Secretary of State Debra Bowen's new round of testing for voting machines in California has moved into one of the more controversial phases-- a "red team"of would-be hackers trying to break into the systems and change the outcome of the tallied votes.
The 'top-to-bottom' review of all voting systems certified for use has been a bit of a complicated process to follow. Bowen released an initial set of standards for the tests in March, but in early May made major revisions to the testing plan.
The chief elections officer has left many of the details of the tests-- on eveything from examining computer source code to assessing accessibility for the disabled-- up to the researchers, many from the University of California system.
In the "red team" attack, a group of testers tries a number of different ways to hack into the voting system and rig the votes tallied. The guidelines established by the researchers indicate that the attack scenario is pretty open to whatever the teams of testers come up with, though the documents admit that researchers are focused on the threats posed by 'insiders'-- in other words, people with some kind of specific knowledge about the machines and how they work.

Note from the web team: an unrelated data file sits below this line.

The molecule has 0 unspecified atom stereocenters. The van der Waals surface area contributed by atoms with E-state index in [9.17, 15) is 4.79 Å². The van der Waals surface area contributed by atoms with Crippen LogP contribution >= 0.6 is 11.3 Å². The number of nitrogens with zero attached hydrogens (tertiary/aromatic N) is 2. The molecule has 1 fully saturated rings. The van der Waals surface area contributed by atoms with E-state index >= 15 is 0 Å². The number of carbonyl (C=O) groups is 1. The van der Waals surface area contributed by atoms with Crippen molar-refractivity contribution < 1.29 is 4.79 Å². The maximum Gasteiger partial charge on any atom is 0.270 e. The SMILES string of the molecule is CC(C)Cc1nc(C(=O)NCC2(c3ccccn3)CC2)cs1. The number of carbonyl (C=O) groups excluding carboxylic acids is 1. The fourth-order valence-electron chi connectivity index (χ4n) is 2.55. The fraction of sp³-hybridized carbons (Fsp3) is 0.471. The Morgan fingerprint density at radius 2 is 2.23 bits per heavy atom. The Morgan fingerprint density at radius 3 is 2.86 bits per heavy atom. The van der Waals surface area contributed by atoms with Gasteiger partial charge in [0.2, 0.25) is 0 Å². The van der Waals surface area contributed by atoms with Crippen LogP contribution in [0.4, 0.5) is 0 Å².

This week, the public can view the process via a video feed in a conference room at the Secretary of State's offices here in downtown Sacramento.
Of course, you'd have to know about the testing to attend... and until now, it's not been publicized. A recorded message on a phone number listed on this website document is the only way to know that machines from vendors like Diebold Elections Systems and Hart Intercivic are some of the first to be tested.
As for what happens next... the researchers are expected to report their findings to Secretary Bowen over the next few weeks, and she intends to make decisions in early August about which voting systems can-- or can't-- be used for the February 5, 2008 presidential primary.